The summer I turned sixteen, I learned
the burning that happens when contact
is made: flesh and mouths, a new kind of touch.
Kids really, trying to smash ourselves together,
atoms mingling, heeding the old call
looking for The Other who would hear—
The low buzzing we made, like bees, hear
not just our desires but everything we’d learned
about desire—that birth is a call
to the universe; from conception we have contact.
We only survive when we are together.
We learn from being touched what it is to touch.
Hands, eyes, lips, hearts, touch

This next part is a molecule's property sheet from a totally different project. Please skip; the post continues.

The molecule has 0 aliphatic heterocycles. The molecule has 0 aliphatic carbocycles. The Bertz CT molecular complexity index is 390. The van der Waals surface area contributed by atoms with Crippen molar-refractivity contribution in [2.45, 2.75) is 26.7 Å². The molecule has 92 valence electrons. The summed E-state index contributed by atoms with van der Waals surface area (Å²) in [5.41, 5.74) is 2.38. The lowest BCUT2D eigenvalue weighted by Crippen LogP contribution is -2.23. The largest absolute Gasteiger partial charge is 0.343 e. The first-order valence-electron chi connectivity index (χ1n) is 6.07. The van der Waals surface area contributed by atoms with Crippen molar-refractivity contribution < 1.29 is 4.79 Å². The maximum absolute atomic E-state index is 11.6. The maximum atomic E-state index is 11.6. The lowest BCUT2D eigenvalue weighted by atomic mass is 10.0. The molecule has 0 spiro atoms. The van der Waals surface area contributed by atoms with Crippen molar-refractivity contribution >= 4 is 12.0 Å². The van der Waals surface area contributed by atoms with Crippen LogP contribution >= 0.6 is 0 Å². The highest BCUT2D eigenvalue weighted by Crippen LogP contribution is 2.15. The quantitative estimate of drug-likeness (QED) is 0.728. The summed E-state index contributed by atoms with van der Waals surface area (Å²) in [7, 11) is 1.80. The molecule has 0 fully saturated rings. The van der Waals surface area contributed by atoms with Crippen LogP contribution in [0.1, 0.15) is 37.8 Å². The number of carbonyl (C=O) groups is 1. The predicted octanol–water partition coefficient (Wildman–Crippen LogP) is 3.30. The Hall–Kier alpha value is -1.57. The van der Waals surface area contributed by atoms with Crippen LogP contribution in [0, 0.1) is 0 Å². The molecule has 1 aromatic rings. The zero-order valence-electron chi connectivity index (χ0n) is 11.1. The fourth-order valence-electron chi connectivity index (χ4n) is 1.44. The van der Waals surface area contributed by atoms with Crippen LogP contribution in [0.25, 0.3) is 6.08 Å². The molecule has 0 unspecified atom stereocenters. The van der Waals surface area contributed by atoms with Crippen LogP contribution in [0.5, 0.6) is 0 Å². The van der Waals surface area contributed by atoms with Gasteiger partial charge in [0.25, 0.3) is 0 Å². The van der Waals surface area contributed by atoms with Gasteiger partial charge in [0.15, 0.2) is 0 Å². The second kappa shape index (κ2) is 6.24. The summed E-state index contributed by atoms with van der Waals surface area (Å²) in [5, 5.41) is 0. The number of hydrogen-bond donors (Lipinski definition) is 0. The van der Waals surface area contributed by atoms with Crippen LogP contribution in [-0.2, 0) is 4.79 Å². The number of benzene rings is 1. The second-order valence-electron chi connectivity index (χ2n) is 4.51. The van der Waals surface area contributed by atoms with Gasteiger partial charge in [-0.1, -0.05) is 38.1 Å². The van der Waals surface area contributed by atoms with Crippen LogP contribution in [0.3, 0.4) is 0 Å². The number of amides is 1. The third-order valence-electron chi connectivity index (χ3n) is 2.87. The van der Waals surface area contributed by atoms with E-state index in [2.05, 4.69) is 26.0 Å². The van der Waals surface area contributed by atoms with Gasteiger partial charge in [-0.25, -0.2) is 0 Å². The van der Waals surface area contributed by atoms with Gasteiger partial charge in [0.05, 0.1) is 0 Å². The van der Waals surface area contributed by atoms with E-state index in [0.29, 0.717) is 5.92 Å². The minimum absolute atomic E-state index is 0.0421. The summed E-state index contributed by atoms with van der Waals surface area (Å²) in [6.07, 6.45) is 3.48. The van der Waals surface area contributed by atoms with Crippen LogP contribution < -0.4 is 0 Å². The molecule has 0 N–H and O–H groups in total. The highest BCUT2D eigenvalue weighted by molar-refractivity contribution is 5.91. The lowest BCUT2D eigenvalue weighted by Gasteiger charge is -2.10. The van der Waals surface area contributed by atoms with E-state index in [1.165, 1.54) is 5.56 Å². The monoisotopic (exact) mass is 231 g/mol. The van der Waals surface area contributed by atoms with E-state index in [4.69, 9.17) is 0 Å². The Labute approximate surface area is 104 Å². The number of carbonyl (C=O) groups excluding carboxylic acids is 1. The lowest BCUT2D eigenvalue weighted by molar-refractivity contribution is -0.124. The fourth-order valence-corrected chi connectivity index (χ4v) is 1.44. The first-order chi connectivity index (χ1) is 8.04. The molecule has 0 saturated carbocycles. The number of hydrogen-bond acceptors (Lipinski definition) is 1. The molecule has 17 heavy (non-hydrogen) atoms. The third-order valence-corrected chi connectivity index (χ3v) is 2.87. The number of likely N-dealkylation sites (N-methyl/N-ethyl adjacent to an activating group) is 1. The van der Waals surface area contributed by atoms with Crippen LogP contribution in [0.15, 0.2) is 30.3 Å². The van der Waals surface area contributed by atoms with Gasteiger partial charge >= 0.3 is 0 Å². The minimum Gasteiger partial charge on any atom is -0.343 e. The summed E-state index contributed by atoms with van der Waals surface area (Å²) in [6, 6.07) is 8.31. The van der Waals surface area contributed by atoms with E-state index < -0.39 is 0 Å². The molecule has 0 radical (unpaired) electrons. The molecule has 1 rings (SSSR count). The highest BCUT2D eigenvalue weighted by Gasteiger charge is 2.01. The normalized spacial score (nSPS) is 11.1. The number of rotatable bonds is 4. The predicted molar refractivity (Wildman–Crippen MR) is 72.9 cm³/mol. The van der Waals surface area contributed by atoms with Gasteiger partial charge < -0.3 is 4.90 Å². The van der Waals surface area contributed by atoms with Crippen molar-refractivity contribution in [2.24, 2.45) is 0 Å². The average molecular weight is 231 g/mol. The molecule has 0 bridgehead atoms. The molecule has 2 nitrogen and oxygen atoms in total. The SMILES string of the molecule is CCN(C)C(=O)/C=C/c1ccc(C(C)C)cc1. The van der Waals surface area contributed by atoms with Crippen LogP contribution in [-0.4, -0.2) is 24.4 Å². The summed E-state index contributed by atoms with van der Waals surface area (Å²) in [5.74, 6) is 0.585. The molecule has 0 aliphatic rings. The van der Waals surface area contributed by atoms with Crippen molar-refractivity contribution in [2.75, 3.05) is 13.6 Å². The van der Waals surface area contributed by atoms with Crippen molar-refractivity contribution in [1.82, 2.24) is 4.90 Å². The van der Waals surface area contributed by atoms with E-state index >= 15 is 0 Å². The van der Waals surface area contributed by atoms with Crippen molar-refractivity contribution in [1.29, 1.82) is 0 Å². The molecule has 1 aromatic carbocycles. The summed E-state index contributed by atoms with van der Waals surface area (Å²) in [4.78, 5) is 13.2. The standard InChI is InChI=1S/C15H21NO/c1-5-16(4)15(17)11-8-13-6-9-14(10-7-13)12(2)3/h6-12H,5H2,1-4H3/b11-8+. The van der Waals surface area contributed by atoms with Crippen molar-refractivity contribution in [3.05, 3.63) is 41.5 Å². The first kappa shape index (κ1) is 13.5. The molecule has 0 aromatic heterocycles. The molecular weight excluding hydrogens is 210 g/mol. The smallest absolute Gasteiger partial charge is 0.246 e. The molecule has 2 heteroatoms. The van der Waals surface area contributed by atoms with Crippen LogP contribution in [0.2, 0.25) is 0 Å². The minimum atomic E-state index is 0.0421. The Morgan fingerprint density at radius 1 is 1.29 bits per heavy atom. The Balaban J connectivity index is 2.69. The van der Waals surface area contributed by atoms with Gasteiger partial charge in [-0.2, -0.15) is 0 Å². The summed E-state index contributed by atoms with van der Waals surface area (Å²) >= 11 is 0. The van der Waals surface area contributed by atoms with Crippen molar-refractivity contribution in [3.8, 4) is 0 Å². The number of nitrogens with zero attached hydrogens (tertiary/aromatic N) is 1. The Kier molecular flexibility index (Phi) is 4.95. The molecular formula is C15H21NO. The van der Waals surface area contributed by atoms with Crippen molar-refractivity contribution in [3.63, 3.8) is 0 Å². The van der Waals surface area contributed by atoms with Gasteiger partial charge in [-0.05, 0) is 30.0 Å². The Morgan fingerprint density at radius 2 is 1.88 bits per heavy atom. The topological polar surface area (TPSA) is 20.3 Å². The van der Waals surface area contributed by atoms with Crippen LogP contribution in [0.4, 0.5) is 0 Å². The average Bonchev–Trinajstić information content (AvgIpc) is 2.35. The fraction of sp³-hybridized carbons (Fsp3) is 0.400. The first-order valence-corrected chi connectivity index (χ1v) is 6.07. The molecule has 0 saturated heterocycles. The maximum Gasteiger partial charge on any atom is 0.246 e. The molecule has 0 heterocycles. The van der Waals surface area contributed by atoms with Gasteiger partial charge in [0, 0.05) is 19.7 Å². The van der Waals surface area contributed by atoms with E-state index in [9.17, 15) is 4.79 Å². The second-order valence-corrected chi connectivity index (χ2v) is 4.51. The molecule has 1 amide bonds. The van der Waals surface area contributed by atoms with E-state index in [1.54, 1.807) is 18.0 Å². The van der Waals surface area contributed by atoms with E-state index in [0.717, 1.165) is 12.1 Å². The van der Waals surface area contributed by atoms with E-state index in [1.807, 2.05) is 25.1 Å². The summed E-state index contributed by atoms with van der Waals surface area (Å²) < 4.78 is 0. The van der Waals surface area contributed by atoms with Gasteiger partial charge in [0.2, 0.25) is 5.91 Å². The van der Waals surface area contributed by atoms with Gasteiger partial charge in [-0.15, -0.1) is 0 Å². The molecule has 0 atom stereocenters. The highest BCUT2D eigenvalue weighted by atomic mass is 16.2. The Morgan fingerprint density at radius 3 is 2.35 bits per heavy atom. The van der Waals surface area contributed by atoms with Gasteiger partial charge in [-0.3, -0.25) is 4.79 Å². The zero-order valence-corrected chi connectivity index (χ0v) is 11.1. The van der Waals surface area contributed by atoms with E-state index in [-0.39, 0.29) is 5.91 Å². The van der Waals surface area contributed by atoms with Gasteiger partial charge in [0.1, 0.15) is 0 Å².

and understand. Without speaking, we hear:
all that our ancestors have learned
to cultivate society, not just sex as contact
but contact that issues forth the greater call.
String stretched taut, tin can call:
We twin sisters sleep at night, while parents forget to touch.
The line is in place, but loss of contact,
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